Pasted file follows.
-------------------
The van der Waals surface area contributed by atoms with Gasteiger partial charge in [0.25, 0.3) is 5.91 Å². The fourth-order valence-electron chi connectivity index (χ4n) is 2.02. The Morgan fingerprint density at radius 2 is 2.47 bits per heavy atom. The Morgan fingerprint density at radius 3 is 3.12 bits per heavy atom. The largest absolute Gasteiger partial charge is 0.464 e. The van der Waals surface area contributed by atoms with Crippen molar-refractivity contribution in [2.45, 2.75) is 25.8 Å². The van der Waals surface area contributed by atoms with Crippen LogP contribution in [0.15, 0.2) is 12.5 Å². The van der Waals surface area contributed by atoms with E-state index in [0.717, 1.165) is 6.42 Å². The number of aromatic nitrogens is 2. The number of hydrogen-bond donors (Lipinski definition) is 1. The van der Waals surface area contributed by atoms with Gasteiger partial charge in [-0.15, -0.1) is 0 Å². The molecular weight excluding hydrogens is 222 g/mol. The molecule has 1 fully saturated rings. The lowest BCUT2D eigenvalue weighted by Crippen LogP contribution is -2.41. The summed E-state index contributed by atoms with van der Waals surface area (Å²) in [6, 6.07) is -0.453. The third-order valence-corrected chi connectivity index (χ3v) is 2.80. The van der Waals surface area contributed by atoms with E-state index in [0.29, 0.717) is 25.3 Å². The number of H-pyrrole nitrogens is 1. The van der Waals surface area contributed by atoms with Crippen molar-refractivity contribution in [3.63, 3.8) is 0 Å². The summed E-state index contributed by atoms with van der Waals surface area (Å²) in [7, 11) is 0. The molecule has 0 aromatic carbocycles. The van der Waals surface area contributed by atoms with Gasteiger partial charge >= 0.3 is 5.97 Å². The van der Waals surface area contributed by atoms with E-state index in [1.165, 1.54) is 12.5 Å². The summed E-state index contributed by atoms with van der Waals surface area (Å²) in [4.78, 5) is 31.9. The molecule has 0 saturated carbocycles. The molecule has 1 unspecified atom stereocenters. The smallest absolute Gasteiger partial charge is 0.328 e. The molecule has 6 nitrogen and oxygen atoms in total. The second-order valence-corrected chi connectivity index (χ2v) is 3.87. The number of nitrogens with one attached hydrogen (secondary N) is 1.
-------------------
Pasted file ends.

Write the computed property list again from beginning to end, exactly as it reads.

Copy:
The van der Waals surface area contributed by atoms with Gasteiger partial charge in [0.25, 0.3) is 5.91 Å². The fourth-order valence-electron chi connectivity index (χ4n) is 2.02. The Morgan fingerprint density at radius 2 is 2.47 bits per heavy atom. The Morgan fingerprint density at radius 3 is 3.12 bits per heavy atom. The largest absolute Gasteiger partial charge is 0.464 e. The van der Waals surface area contributed by atoms with Crippen molar-refractivity contribution in [2.45, 2.75) is 25.8 Å². The van der Waals surface area contributed by atoms with Crippen LogP contribution in [0.15, 0.2) is 12.5 Å². The van der Waals surface area contributed by atoms with E-state index in [0.717, 1.165) is 6.42 Å². The number of aromatic nitrogens is 2. The number of hydrogen-bond donors (Lipinski definition) is 1. The van der Waals surface area contributed by atoms with Gasteiger partial charge in [-0.15, -0.1) is 0 Å². The molecular weight excluding hydrogens is 222 g/mol. The molecule has 1 fully saturated rings. The lowest BCUT2D eigenvalue weighted by Crippen LogP contribution is -2.41. The summed E-state index contributed by atoms with van der Waals surface area (Å²) in [6, 6.07) is -0.453. The third-order valence-corrected chi connectivity index (χ3v) is 2.80. The van der Waals surface area contributed by atoms with E-state index in [0.29, 0.717) is 25.3 Å². The number of H-pyrrole nitrogens is 1. The van der Waals surface area contributed by atoms with Crippen molar-refractivity contribution in [3.63, 3.8) is 0 Å². The summed E-state index contributed by atoms with van der Waals surface area (Å²) in [7, 11) is 0. The molecule has 0 aromatic carbocycles. The van der Waals surface area contributed by atoms with Gasteiger partial charge >= 0.3 is 5.97 Å². The van der Waals surface area contributed by atoms with E-state index in [1.165, 1.54) is 12.5 Å². The summed E-state index contributed by atoms with van der Waals surface area (Å²) in [4.78, 5) is 31.9. The molecule has 0 saturated carbocycles. The molecule has 1 unspecified atom stereocenters. The smallest absolute Gasteiger partial charge is 0.328 e. The molecule has 6 nitrogen and oxygen atoms in total. The second-order valence-corrected chi connectivity index (χ2v) is 3.87. The number of nitrogens with one attached hydrogen (secondary N) is 1.